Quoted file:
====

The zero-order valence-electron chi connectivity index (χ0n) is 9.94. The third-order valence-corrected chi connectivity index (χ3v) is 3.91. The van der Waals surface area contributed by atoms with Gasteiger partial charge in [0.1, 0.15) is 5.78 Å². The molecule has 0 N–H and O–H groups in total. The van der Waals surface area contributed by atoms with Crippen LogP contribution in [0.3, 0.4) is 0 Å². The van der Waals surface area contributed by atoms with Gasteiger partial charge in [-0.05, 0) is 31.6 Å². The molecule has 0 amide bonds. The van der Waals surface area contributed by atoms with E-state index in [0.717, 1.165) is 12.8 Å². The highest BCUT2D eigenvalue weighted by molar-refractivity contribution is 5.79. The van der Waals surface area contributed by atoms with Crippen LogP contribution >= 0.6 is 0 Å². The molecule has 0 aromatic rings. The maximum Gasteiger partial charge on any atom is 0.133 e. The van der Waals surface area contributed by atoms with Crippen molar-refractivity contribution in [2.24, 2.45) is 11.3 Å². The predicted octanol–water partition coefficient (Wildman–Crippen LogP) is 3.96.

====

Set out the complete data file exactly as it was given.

The zero-order valence-electron chi connectivity index (χ0n) is 9.94. The third-order valence-corrected chi connectivity index (χ3v) is 3.91. The van der Waals surface area contributed by atoms with Gasteiger partial charge in [0.1, 0.15) is 5.78 Å². The molecule has 0 N–H and O–H groups in total. The van der Waals surface area contributed by atoms with Crippen LogP contribution in [0.3, 0.4) is 0 Å². The van der Waals surface area contributed by atoms with Gasteiger partial charge in [-0.05, 0) is 31.6 Å². The molecule has 0 amide bonds. The van der Waals surface area contributed by atoms with E-state index in [0.717, 1.165) is 12.8 Å². The highest BCUT2D eigenvalue weighted by molar-refractivity contribution is 5.79. The van der Waals surface area contributed by atoms with Crippen LogP contribution >= 0.6 is 0 Å². The molecule has 0 aromatic rings. The maximum Gasteiger partial charge on any atom is 0.133 e. The van der Waals surface area contributed by atoms with Crippen molar-refractivity contribution in [2.24, 2.45) is 11.3 Å². The predicted octanol–water partition coefficient (Wildman–Crippen LogP) is 3.96.